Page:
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July 13 (Bloomberg) -- The yen weakened from its strongest level since policy makers jointly intervened in foreign-exchange markets in March amid speculation Japan will sell its currency again to support exporters.
The yen fell versus all its major counterparts after Finance Minister Yoshihiko Noda said its moves have been “a bit one-sided.” The currency earlier climbed to 78.50 per dollar, the strongest since March 17, as concern Europe’s debt crisis is spreading boosted demand for refuge assets. The Australian and New Zealand dollars rose after data showed China’s economic growth expanded by more than analysts predicted.
“The market is cautious about a possible intervention,” said Daisaku Ueno, Tokyo-based president of Gaitame.com Research Institute Ltd., a unit of Japan’s largest online currency broker. “The yen was sold off in the early morning in Asia while the market was thin. That reminds me of how the March intervention happened.”
Japan’s currency fell to 79.35 per dollar as of 8:13 a.m. in London from 79.24 in New York yesterday, after gaining 2.5 percent in the previous three days. The yen dropped to 111.36 per euro from 110.74 per euro. It rose to 109.58 yesterday, the strongest since March 17. The euro was at $1.4028 from $1.3976 yesterday, when it touched $1.3837, the weakest since March 11.
Japan’s Chief Cabinet Secretary Yukio Edano echoed Noda’s comments, saying rapid foreign-exchange moves were not “desirable.” Group of Seven nations jointly sold Japan’s currency on March 18 after the yen surged to a postwar record of 76.25 per dollar the previous day, threatening the nation’s recovery from the March 11 earthquake and tsunami.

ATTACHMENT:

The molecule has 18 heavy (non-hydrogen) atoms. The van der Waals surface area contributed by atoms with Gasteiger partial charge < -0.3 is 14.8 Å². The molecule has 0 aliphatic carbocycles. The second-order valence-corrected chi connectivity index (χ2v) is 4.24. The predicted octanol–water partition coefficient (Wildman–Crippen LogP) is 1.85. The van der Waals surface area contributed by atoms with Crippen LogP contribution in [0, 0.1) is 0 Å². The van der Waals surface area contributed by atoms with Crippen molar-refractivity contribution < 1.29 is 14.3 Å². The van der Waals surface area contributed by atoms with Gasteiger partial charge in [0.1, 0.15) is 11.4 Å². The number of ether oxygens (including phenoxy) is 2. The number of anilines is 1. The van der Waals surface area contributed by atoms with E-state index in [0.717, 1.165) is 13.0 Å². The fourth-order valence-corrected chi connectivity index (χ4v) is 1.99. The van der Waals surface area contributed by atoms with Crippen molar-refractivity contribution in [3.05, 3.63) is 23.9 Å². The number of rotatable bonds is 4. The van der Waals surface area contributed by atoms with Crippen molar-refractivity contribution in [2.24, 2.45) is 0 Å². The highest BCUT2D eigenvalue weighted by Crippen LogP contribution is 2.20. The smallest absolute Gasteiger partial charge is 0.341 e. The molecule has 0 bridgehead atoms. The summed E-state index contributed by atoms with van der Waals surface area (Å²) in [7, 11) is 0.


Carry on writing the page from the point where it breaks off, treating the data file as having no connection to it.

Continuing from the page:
“What they’re concerned about is their export competitiveness much like the rest of Asia,” said Douglas Borthwick, head of foreign-exchange trading at Stamford, Connecticut-based Faros Trading. “Obviously a stronger yen isn’t helpful toward that.”
Borthwick predicted Japan would be prompted to sell yen if the currency gained about 1 percent more against China’s yuan and 5 percent versus the South Korean won.
The yen’s relative strength index against the euro climbed above 70 yesterday, a level some traders see as a sign an asset’s price has risen too fast and is poised to reverse direction.
Japan’s currency tends to strengthen during economic and financial turmoil because the nation’s trade surplus makes it less reliant on foreign capital.
Aussie, Kiwi Gain
Australia’s dollar rose for the first time in four days against the yen and the greenback after China’s economic data pushed up stocks across Asia.
China’s gross domestic product increased 9.5 percent in the second quarter from a year earlier, the statistics bureau said in Beijing. The median estimate was 9.3 percent in a Bloomberg News survey of economists. Industrial output advanced 15.1 percent in June, the most since May 2010.
Today’s economic data “does break the recent string towards disappointment from numbers out of China,” said Todd Elmer, head of Group-of-10 currency strategy for Asia ex-Japan at Citigroup Inc. in Singapore. “It could help to ease some of the downward pressure on the Aussie and kiwi.”
Australia’s dollar strengthened 0.5 percent to $1.0655, and gained 0.8 percent to 84.63 yen. The New Zealand currency advanced 0.7 percent to 82.38 U.S. cents.
Gains in the euro were tempered on concern the region’s debt crisis will spread after Ireland yesterday became the third euro-area nation to have its credit rating cut to below investment grade.
Moody’s Investors Service lowered Ireland to Ba1 from Baa3 yesterday, citing the probability the country will require additional official financing. The outlook remains “negative,” Moody’s said in a statement.
The Italian Treasury is scheduled to sell as much as 5 billion euros of bonds tomorrow amid concern it will be drawn into the turmoil that’s forced Greece, Ireland and Portugal to seek bailouts.
“The euro is a sell on rallies at the moment as I can’t see any light yet out of Europe,” said Matthew Brady, executive director for foreign exchange at JPMorgan Chase & Co. in Sydney. “Italy is a big concern and it’s the whole contagion trade.”
--With assistance from Candice Zachariahs in Sydney, Kristine Aquino in Singapore and Seyoon Kim in Seoul. Editors: Matthew Brown, Keith Campbell
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